Nice Short Video

November 25, 2009 at 1:39 pm 12 comments

Here’s a very handsomely edited short documentary about Baltimore’s Halloween Critical Mass put together by a MICA student:

Critical Mass Short Document from Clayton Lee on Vimeo.

Handsome enough, in fact, for me to post even though Critical Masses can really piss me off. I apologize for posting a video of a mass of cyclists running a red light without so much as even a symbolic stop, but I really liked how the city photographed. I noticed an odd thing about my reaction to the interviews. When the adults were interviewed I had a positive reaction and was somewhat prone to agree with them, but the kids really made me angry when they were extolling the virtues of taking over the entire road. Oh well. I guess that means I’m an adult or something.

[via cyclosity] who contributed photos and some of the ride shots. Apparently, there’s a Black Friday Critical Mass, which, as cyclosity said “word on the street says : relaxed and friendly. Less macho-shit than at the Halloween ride.” I won’t be there, partially because I heard the same thing about the Halloween ride, but I’m willing to pass the word.

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12 Comments Add your own

  • 1. ratherbebiking  |  November 25, 2009 at 2:10 pm

    I noticed the same things. It’s very easy and likely for a critical mass to fall victim to certain people who don’t appreciate what it is to go slow and stop at red lights to regroup.

    Reply
    • 2. dukiebiddle  |  November 25, 2009 at 2:17 pm

      One of the reasons I like to stop at red lights is because I’m tired. 🙂

      Reply
  • 3. Giffen  |  November 25, 2009 at 3:36 pm

    I’ve never participated in a Critical Mass ride — I find them somewhat off putting. I can’t help but think that the participants would do more good if they spread out over the city and rode around in smaller groups, obeying the law, smiling at pedestrians, and waving at motorists. That’s what I do. On my fake Dutch bike. Everyday. I try my best to look as happy and friendly as I can.

    I want cycling to be perceived as inclusive and enjoyable. Smug and self-righteous cyclists sitting on mini-anvils riding dangerous (yes, dangerous) bikes do more harm than good. They make drivers hate bikes and promote the idea that cycling is a dangerous, fringe activity.

    Just a footnote. Fixies are, in fact, very dangerous. Just imagine what would happen if your foot got caught in the chain.

    Reply
    • 4. dukiebiddle  |  November 25, 2009 at 4:10 pm

      I’m pretty much in agreement with you on the Critical Mass rides. I could get behind a Critical Manners, but with Critical Mass, no matter how positive the intent of the organizers, there are going to be aggressive overly excited political youth there who think it is about demanding whatever, and pretty much making my everyday transportation cycling hell by antagonizing the cars I want to share the road with. It’s a pity, because I’d really like to take part in the positives, but with all the corking and red light running, I’m sure disconnect from the group and go home within minutes of the ride beginning.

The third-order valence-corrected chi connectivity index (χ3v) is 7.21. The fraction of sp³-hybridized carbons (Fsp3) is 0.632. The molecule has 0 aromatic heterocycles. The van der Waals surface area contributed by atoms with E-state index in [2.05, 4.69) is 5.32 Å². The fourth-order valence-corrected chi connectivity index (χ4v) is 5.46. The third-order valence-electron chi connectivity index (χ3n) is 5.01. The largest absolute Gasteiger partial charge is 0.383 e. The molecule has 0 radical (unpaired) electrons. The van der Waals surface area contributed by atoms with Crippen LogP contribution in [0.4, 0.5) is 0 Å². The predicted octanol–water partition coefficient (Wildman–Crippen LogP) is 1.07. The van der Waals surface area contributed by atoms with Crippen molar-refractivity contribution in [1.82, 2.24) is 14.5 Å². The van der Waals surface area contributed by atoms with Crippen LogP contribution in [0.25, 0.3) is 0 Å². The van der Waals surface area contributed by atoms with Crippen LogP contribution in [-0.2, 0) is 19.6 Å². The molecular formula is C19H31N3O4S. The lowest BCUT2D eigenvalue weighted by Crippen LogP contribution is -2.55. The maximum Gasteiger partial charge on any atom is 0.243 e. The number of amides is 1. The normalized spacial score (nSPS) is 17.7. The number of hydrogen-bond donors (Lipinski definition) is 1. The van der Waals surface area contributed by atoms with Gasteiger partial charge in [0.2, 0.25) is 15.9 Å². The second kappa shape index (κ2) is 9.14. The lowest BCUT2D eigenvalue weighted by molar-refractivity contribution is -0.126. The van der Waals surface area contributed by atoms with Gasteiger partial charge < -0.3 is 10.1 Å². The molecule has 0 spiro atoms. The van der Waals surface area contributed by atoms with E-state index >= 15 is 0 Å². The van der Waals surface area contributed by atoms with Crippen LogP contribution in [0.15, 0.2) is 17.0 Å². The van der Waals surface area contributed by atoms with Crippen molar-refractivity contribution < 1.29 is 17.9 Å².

Reply
  • 5. Giffen  |  November 25, 2009 at 5:58 pm

    BTW, great idea for a blog. I love the focus on pretension and snobbery excluding practicality. 🙂

    I will be a frequent visitor as I go on my daily cycle chic prowl.

    Reply
    • 6. ratherbebiking  |  November 25, 2009 at 6:00 pm

      Which blog?

      Reply
      • 7. Giffen  |  November 25, 2009 at 6:14 pm

        Proletarian Machines!

        BTW, I hope the ambiguously symmetric double entendre is recognized as a joke and no one takes offense.

    • 8. dukiebiddle  |  November 25, 2009 at 7:35 pm

      If there was a specific motivation for maybe putting a page like this together (honestly, I don’t know if I’ll be motivated to commit to it) was a few weeks ago when I had to go into D.C. for something. At the train station I saw the new BikeStation, which was somewhat controversial in that the DDOT, in partnership with whoever, spent 4.5 million to build a bicycle storage facility, which costs members $116 per year to store their bikes securely. Lacking a shower it is somewhat limited, but from the member standpoint, not unreasonably priced for a secure bike locker, which is basically what it is. Inside, there were about 20 or so bikes that I suspect were very nice… the sort of bikes you would be willing to pay extra for the security. Next to the BikeStation was the train station’s bike racks, holding over a hundred beaters… the sort of things which paying for extra security is ridiculous, which just got me thinking about all the attention that is paid to the upper end of the market while all of the workhorses, and the users of workhorses, are being totally ignored. I mean, seriously, why did the DDOT and whoever spend all that money on what is basically a security subsidy for the upper crust? How many miles of separated bicycle lanes can a Department of Transportation make for 4.5 million? Even if it is only 1 mile wouldn’t that be a better use of that allocated money than a bike locker for the few who like to commute to work on 4 digit bikes?